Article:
January 29, 2010
5,820,551 claims single-use test strips for measuring blood sugar, useful for diabetics. Becton, Dickinson and Company threw down a declaratory judgment (DJ) action on competitor Abbott over a couple other patents. Abbott countered with a suit that also asserted '551. Weak move. The DJ worked: summary judgment of non-infringement and anticipation of numerous claims of one patent. '551 underwent a bench trial, and didn't survive the operation: invalid due to obviousness and unenforceable due to inequitable conduct. Abbott appealed.
January 26, 2010
37 CFR § 41.37, on appeal briefs, fully covers regulation of arguments made on appeal: "Any arguments or authorities not included in the brief or a reply brief filed pursuant to § 41.41 will be refused consideration by the Board, unless good cause is shown." 37 CFR § 41.41, on reply briefs: "A reply brief shall not include any new or non-admitted amendment, or any new or non-admitted affidavit or other evidence." In a January 7, 2010 expanded-panel BPAI ruling ex parte Borden, denying a rehearing of an appeal, the Board ruled much more restrictively on reply briefs: "The reply brief is not an opportunity to make arguments that could have been made during prosecution, but were not. Nor is the reply brief an opportunity to make arguments that could have been made in the principal brief on appeal to rebut the Examiner's rejections, but were not."
January 25, 2010
Quinn the Eskimo
Charming Gene Quinn of IPWatchdog is running a hot streak. An anonymous comment crowning Quinn "the King of Douchebags" put him enough out of sorts to change his web site to admit only registered supplicants to comment on his blog. One can only speculate as to his apoplexy if he instead had been titled the Queen of Douche Bags. Quinn's expressed desire is "to encourage an atmosphere free of the petty and vile Internet discourse that so many traffic in these days." Apparently, someone else has the same goal. Invent Help is suing Quinn for "false and misleading claims in their Internet advertising." Invent Help and Quinn compete to service inventors. Quinn opines that "they apparently do not like the fact that I have written about invention submission scams..." Apparently not.
January 22, 2010
Catch Curve owns a family of five fax patents, the parent of which is 4,994,926. The patents "patents focus on the use of a computer-based device known as a 'store and forward facility,' or SAFF." A SAFF can forward a fax over telephone lines to a fax machine or to another SAFF. Catch Curve sued Venali with its five patents. A narrow claim construction resulted in requiring the use of the facsimile protocol, and that transmission was over a switched telephone network. Caught out, Catch Curve curtailed its assertion, but lost in summary judgment on noninfringement, leading to a last gasp transmission to the appeals court.
January 19, 2010
"Believe it or not, in our patent office -- now, this is embarrassing -- this is an institution responsible for protecting and promoting innovation -- our patent office receives more than 80 percent of patent applications electronically, then manually prints them out, scans them, and enters them into an outdated case management system. This is one of the reasons why the average processing time for a patent is roughly three years." - President Obama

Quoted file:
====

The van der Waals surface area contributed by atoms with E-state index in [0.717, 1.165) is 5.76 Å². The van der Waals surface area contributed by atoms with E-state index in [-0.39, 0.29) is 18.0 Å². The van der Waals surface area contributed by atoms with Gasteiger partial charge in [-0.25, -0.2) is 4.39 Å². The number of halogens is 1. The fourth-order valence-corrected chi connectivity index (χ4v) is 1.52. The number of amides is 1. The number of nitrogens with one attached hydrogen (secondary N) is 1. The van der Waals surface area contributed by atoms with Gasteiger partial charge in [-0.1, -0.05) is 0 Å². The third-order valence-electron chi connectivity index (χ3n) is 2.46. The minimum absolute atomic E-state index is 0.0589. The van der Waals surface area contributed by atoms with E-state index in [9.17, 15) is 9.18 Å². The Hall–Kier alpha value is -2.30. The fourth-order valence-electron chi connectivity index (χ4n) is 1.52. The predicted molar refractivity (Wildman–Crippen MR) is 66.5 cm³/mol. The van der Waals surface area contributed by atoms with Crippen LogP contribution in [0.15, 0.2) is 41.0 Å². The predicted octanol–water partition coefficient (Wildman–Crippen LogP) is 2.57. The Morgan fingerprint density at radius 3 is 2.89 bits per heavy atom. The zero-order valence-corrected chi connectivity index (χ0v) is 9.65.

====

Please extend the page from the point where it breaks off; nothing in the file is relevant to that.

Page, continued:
January 15, 2010
5,689,094 claims personal recognition that tells an elevator where to go. Patent owner Schindler Elevator tried to get a lift over Otis Elevator, but Otis got a summary judgment of noninfringement by construction of claim, which was a shame, because, on appeal, the district court took the blame. The CAFC told the district court where to go, while leaving the final destination indefinite.
January 14, 2010
For the 17th year running, IBM has gotten the most U.S. patents. "Their patent department is a profit center," observed Bruce Lehman, former PTO director, and now head agent provocateur at the International Intellectual Property Institute. IBM made something in the neighborhood of $1.1 billion from patent licensing in 2009. But patent maven Ocean Tomo holds that Microsoft's patent portfolio is three-fold more valuable than IBM's. "The ultimate value is not some rating," toots Manny Schecter, IBM's chief patent counsel. "It's the leverage we are able to get from the patent [licensing] negotiations." Right there is the rub about Microsoft and patents: they don't know how to monetize patents, nor even valuate them.
January 9, 2010
Restaurant Technologies (RTI) sued Jersey Shore Chicken for infringing 5,249,511, which claims a system for supplying and disposing of cooking oil in restaurant fryers. If RTI had a good prosecutor, the patent wouldn't have read like a product manual, with too few embodiments, especially for means-plus-function claims. Herein, RTI gets fried pursuing denial to a bitter end.
January 8, 2010
However one may wish the USPTO well, they certainly are stingy bastards, seemingly bent on cheating their constituency, inventors, at every turn. Herein, Wyeth has to fight all the way to the CAFC to get their patent legally extended because the patent office was tardy in allowing a grant. This episode is a sad comment on David Kappos, early in his tenure at the helm of the agency.
January 5, 2010
The noxiousness of the faux first-to-invent regime that the U.S. alone clings to is seldom exposed to the harsh daylight of the appeals court. Philips got its pulse up over a patent it inherited when it drew the short straw in a BPAI interference against Cardiac Science. Philips sued in Washington district court, where the judge sua sponte ditched the case with prejudice, provoking appeal. The CAFC reminded of the intricate rules that the PTO ignored, and the district court failed to heed.